Public Sector Design: It’s all fun until someone gets hurt, Thursday April 19th, 6:30-8:30pm

Speaker: Carrie Bishop from Futuregov

Respondent: Barry Quirk from Lewisham Council

Venue: Attlee Suite, Portcullis House, House of Commons, Westminster, SW1A 2LW, London

Book tickets here on eventbrite (no charge)

Carrie Bishop

Carrie Bishop is a director at FutureGov, a consultancy and social innovation incubator specialising in new media for government in the UK and USA.  She loves her job.

She has a background in Local Government, having worked at the London Borough of Barnet, first as a graduate on the NGDP in the role of Policy Officer and then as a Change Manager.  She was responsible for piloting the first social media project at the council.

Carrie has also worked with several other local authorities and public bodies, having been a consultant at the public sector consultancy Capita Consulting.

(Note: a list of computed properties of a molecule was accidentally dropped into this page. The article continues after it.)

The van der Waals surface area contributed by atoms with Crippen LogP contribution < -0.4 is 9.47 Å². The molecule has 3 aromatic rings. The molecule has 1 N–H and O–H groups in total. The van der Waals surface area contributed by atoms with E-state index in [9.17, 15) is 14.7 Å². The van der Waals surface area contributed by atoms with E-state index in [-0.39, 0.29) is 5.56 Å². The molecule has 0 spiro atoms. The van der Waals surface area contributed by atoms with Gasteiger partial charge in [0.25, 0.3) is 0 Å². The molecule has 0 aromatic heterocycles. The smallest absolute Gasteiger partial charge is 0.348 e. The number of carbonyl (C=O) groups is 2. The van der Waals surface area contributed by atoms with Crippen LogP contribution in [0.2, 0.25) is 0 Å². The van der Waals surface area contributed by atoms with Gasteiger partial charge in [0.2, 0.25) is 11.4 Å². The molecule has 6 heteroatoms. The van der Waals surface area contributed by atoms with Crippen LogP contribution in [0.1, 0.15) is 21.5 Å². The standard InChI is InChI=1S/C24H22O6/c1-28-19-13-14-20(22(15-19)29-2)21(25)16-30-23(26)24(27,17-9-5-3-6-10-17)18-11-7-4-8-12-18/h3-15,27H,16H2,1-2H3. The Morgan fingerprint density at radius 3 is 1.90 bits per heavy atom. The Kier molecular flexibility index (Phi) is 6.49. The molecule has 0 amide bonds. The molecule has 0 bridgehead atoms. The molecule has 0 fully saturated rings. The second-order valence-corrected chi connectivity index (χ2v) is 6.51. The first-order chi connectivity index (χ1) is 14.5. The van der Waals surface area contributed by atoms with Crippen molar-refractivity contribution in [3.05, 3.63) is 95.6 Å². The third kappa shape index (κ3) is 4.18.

Since joining FutureGov, Carrie has led projects focused on using social technologies for better collaboration, open innovation and organisational change. She led on the development and implementation of the Safeguarding 2.0 project, and is currently working on lots of FutureGov Projects.

Follow Carrie on Twitter: @carriebish

Public Sector Design: It’s all fun until someone gets hurt

 Public services are ripe for design thinking and applying web technology in new ways.  Carrie will talk about making change happen in hierarchical bureaucracies and more importantly making it stick.  Drawing on experience inside and outside of the Public Sector, the talk will be practically focused, looking at new approaches to some of society’s most intractable problems, opening up the ideation process, and tactically dealing with the barriers and hurdles presented when working in one of the most demanding yet rewarding sectors.  You’ll laugh, you’ll cry, you’ll rethink your assumptions, as Carrie talks you through her experience as the director of FutureGov, a company pushing the boundaries in local government using design, technology and change.

Who should come
Public sector managers, designers, project mangers working in social innovation, social entrepreneurs, policy advisors, service providers, think tanks, activists, investors, educators, researchers.

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